Specific projects:

Molecular and cellular analysis of the role of RBOH NADPH oxidases in barley stress response

In plant-microbe interactions, the apoplastic oxidative burst is one of the earliest events in response to elicitor perception or fungal cell wall penetration. Reactive oxygen species (ROS) are involved in defense gene expression, phytoalexin production, and the regulation of hypersensitive cell death reactions and, hence, play a central role in the interaction of plants with microbial pathogens. NADPH oxidases (Respiratory burst oxidase homologues, RBOHs) appear as key proteins in pathogenesis-related ROS production. RBOHs are plasma membrane resident proteins that produce extracellular O2.-, which is subsequently converted to H2O2. Besides its function as a signalling molecule, H2O2 is required for peroxidase-dependent lignification and for protein cross-linking in the cell wall. Both functions can be attributed to the basal resistance response. However, ROS have also functions in fungal pathogenicity and susceptibility to diseases. The role of RBOH-type oxidases in the pathogen response of barley is just beginning to be understood for single RBOH family members (Trujillo et al. 2006; Proels et al. 2010; Torres et al. 2017). Therefore, we aim at a deep analysis of the function of  RBOHs in signalling and basal resistance to powdery mildew fungi and other leaf pathogens. To this end we apply genetic and cell biological approaches for understanding of the function of RBOH genes in compatibility with diverse fungal microbes, in non-specific elicitor signal transduction and in cell wall rigidity. Additionally, we investigate RBOH-functions in reprogramming of the host metabolome and transcriptome under biotic and abiotic stress.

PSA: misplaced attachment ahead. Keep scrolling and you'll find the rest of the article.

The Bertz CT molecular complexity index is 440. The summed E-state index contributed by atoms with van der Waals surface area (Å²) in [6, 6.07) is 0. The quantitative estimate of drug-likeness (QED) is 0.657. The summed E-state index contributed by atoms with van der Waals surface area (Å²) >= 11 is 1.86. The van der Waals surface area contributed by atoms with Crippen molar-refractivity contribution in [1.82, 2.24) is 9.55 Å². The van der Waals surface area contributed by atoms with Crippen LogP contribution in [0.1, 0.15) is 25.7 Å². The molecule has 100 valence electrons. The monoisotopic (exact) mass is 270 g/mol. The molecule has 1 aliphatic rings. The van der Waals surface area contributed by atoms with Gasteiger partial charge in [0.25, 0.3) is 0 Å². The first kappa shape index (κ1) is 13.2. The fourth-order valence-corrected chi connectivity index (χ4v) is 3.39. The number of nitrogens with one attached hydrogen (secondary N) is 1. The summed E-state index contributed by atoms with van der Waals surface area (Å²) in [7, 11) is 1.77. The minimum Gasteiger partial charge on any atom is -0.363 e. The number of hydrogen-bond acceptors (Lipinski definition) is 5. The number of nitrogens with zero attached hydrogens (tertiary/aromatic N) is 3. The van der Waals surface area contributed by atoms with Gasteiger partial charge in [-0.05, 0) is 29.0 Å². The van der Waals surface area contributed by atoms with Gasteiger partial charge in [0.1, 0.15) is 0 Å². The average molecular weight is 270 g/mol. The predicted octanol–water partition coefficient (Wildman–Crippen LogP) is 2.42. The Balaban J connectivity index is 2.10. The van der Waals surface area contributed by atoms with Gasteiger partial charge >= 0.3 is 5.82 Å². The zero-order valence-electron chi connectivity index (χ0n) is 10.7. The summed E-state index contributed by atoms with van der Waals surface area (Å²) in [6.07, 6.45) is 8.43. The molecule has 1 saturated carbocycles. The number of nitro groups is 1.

Superoxide generation as indicated by dark blue formazan precipitates (arrow) at sites of successful fungal penetration into an epidermal cell of barley.
Multiple likelihood tree showing the phylogenetic relationship of Arabidopsis (At), barley (Hv) and Rice (Os) NADPH oxidases